Countdown to COP 21: Jamaica to sign off on team to Paris climate talks
Ja to sign off on team to Paris climate talks
AS THE high-stakes climate talks at the annual Conference of Parties (COP 21) near, Jamaica is working to finalise its team to the negotiations.
Head of the Climate Change Division Albert Daley would not name names for the record, noting that the list of team members would first have to be given Cabinet's stamp of approval.
However, he did reveal that the plan is to have a mix of at least one minister of government, together with civil society actors, alongside the island's seasoned negotiators.
Such a mix of individuals, Daley said, could prove to Jamaica's benefit - and at varying levels.
"Having a larger number of persons helps, in that we will have a larger number of people following [the various negotiating tracks]. It is especially helpful when you have a lot of group meetings going on parallel and going well into the night," he said.
"When you have more persons, then you have the option of being present in more of the discussions ... and the opportunity to stay the course. In Poland, for example, there were discussions that went all night. And while two of us stayed up, the other two rested and took over in the morning," he added.
There have in the past been reports of smaller delegation numbers working against developing-country parties with fewer resources and fewer bodies to send to the negotiations.
Meanwhile, Daley said civil society actors could benefit from their involvement in COP 21, given the opportunities for networking at the conference, which takes place in Paris December 7 and 8.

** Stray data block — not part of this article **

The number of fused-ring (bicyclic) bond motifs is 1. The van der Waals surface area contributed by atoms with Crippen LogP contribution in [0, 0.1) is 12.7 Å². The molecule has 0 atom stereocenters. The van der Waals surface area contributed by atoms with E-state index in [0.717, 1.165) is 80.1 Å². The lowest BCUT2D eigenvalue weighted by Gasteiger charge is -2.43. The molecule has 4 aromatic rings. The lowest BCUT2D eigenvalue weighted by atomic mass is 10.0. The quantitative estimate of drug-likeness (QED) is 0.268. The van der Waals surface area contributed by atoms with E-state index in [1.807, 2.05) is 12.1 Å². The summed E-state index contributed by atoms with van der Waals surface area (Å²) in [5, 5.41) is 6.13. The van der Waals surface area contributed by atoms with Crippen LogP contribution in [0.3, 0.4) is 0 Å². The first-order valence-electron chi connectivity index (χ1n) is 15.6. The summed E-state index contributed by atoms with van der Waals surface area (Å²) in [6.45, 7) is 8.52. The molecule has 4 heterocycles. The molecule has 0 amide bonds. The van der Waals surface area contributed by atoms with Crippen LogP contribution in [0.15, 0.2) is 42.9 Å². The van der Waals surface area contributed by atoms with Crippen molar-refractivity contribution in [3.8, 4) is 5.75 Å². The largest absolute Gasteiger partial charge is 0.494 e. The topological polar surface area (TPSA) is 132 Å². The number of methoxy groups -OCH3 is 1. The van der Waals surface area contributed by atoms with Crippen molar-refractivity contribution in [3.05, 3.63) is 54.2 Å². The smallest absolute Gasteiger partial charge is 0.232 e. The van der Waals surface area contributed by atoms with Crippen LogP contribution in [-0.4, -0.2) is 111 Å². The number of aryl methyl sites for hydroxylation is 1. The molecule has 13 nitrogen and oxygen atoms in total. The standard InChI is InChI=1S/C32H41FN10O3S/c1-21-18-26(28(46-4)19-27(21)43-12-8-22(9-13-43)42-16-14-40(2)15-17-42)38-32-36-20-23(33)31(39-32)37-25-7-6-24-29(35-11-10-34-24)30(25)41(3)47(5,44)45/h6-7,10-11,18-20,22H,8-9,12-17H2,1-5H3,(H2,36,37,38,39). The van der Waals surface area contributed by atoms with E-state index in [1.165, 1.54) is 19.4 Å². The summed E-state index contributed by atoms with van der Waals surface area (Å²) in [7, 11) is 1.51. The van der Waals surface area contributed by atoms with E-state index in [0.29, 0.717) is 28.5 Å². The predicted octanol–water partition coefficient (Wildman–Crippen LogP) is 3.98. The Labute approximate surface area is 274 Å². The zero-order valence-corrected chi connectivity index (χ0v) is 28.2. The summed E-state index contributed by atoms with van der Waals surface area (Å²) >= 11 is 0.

"The NGOs (non-governmental organisations) would not be participating in the negotiations, but they would have an opportunity to showcase their own work ... and to network with other NGOs globally," he told The Gleaner.
"They can exchange information and interface with similar groups, build relationships and make connections that can be capitalised on for the future," he said.
Daley said next week could yield a strategic meeting of the team to look at how "different members will be assigned so as to cover the areas".
Jamaica, like other Caribbean countries and others forming the Alliance of Small Island States (AOSIS), is lobbying for a 1.58Celsius target as a cap in global temperatures.
Currently, what has been negotiated, in the main, is a two degrees target, which AOSIS says could prove disastrous for small islands. They, together with other developing-country parties were, however, recently able to get the 1.5 target into the draft text that will form the basis of negotiations in Paris.
Jamaica is also looking to ensure that a framework exists for addressing loss and damage from climate change, as distinct from adaptation.
According to a one-page document on the island's position for the talks - shared recently by Gerald Lindo, the officer responsible for mitigation in the Climate Change Division - Jamaica will seek, too, to have universal participation in the climate deal, along with "a robust means of ensuring transparency of action and support".
"Gaps in the current financial architecture must be addressed, including the shortage of funding for on-the-ground adaptation in the most vulnerable countries, and barriers to accessing resources for those capacity-constrained countries, such as SIDS (small island developing states)," the document added.